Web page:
Weekly Foreign Exchange Insights: September 19th

September 19, 2008

In spite of the euphoric bounce in worldwide equities and relapse of gold prices today, I’m not optimistic about the dollar.  Enormous central bank infusions of dollars to defrost frozen money markets are supposed to get sterilized, but I doubt that will occur fully.  The pile of bad debts to be identified and expunged will be too big an undertaking not to entail loose Fed policy and some degree of inflation.  Investors have a selectively favorable memory about how effortlessly the Resolution Trust Corporation dispatched the savings and loan mess nearly 20 years ago because the $400 bill to taxpayers was lower than feared.  People forget that U.S. real GDP rose only 1.8% per annum during the four years to 3Q93 or that the dollar fell 47% against the yen, 34% against the mark, and 24% on a trade-weighted basis from highs in June 1989 to lows in early 1995.  The details of future U.S. policies are uncertain in every way imaginable from precise content to the timing of necessary legislation. 

The architecture of the U.S. and global monetary systems is going to be changed by design or force of circumstances much more profoundly this time than before, so it takes a leap of unsubstantiated faith to assume the RTC solution will be as well suited for today’s landscape as it was for yesterday’s.  Washington is much more partisan than it was, and the uncertain outcome of the election in just 6-1/2 weeks is another source of policy confusion.  The depth of the credit crunch and its resistance to innovative crisis management are underscored by the number of failed attempts to contain the problem during the past thirteen years.  When the S&L crisis was addressed, communist regimes were unraveling around the world, enabling the U.S. to pay less attention to foreign policy and to curb the defense budget.  Back then, the Group of Seven politicians had the power to handle anything and just about everything.  Not so anymore.  A solution to the current credit crunch without cooperation from China and oil producers with huge dollar holdings is unthinkable.  Good reasons exist why so many pundits say we are in the most dangerous worldwide economic waters since the 1930’s.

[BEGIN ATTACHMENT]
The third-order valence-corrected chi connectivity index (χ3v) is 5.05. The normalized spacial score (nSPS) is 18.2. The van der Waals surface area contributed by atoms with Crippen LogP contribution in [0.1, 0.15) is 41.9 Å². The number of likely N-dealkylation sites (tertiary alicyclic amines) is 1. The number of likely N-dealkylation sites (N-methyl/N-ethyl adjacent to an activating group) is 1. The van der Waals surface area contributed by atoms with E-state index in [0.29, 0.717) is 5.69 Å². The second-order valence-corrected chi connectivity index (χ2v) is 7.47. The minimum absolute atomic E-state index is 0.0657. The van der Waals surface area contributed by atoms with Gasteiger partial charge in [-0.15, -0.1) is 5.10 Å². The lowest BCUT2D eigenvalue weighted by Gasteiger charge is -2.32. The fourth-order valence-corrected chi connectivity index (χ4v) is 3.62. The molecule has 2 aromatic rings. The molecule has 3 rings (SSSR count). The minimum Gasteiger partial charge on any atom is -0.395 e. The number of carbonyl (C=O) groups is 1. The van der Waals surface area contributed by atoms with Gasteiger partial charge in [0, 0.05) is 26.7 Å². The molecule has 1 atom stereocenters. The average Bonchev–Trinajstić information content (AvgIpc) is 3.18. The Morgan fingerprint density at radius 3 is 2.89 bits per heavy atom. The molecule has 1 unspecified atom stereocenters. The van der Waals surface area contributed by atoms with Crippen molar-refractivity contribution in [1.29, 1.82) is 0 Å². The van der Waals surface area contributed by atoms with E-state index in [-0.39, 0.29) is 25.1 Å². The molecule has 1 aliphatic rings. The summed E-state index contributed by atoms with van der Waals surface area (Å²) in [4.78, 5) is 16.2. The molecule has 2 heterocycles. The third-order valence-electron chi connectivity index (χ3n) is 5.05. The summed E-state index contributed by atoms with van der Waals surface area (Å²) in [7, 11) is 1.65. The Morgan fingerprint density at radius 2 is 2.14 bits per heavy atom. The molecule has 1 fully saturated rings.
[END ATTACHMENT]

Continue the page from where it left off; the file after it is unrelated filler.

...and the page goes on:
The dollar is not following a linear path to weaker levels.  A corrective rally, which began against some major currencies like the Canadian dollar and sterling before the end of 2007, against the yen and Swiss franc back in March, and not against the euro and Australian dollar until July, lost momentum over the past two weeks.  At 13:30 GMT today, the dollar had eased on balance against the pound, Australian dollar, kiwi and Canadian dollar for a second consecutive week, and it was also down this week against the euro, yen and Swiss franc.  It showed month-to-date net losses against the yen and Canadian dollar, was unchanged for the month versus sterling and yuan, but still embodied significant net appreciation of 3.9% against the Australian dollar, 2.2% against the kiwi and 0.9% relative to the Swiss franc.  Dollar movement, in short, has not been uniform in magnitude or direction. 

The extraordinarily difficult trading conditions faced by currency market players are magnified by a huge noise component.  Underlying trend can easily get lost in the intra-day swings.  The dollar traded this past week in high-low ranges with a width of 6.4% against the Australian dollar,5.9% against the kiwi, 4.4% against the yen, and 3.1-3.5% against ther Swiss franc, euro, Canadian dollar and sterling.  High-low dollar bands for the past week are compared below to ranges in the week to September 12th and the month of July.  The table illustrates the strong trend and inter-day volatility that have been both present.

$ versus July September 8 – 12 September 15 – 19
Euro 1.5521 – 1.6038 1.3882 – 1.4428 1.4078 – 1.4541